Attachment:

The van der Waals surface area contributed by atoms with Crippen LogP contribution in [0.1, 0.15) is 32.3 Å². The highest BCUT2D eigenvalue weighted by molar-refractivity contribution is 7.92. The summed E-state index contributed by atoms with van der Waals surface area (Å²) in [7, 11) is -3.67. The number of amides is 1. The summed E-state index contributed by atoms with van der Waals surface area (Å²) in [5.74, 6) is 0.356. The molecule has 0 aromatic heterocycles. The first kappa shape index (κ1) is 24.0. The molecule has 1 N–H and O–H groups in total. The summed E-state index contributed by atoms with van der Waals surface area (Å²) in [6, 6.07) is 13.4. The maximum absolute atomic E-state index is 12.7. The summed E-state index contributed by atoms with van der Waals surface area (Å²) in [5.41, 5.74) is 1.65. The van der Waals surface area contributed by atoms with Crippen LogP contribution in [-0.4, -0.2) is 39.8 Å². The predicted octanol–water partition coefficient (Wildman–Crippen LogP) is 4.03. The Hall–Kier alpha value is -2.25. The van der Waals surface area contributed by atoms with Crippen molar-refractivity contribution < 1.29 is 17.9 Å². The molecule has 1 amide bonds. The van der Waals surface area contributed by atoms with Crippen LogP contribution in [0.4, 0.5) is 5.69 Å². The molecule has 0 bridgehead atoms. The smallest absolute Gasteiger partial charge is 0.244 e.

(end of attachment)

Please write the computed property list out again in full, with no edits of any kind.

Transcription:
The van der Waals surface area contributed by atoms with Crippen LogP contribution in [0.1, 0.15) is 32.3 Å². The highest BCUT2D eigenvalue weighted by molar-refractivity contribution is 7.92. The summed E-state index contributed by atoms with van der Waals surface area (Å²) in [7, 11) is -3.67. The number of amides is 1. The summed E-state index contributed by atoms with van der Waals surface area (Å²) in [5.74, 6) is 0.356. The molecule has 0 aromatic heterocycles. The first kappa shape index (κ1) is 24.0. The molecule has 1 N–H and O–H groups in total. The summed E-state index contributed by atoms with van der Waals surface area (Å²) in [6, 6.07) is 13.4. The maximum absolute atomic E-state index is 12.7. The summed E-state index contributed by atoms with van der Waals surface area (Å²) in [5.41, 5.74) is 1.65. The van der Waals surface area contributed by atoms with Crippen LogP contribution in [-0.4, -0.2) is 39.8 Å². The predicted octanol–water partition coefficient (Wildman–Crippen LogP) is 4.03. The Hall–Kier alpha value is -2.25. The van der Waals surface area contributed by atoms with Crippen molar-refractivity contribution < 1.29 is 17.9 Å². The molecule has 1 amide bonds. The van der Waals surface area contributed by atoms with Crippen LogP contribution in [0.4, 0.5) is 5.69 Å². The molecule has 0 bridgehead atoms. The smallest absolute Gasteiger partial charge is 0.244 e.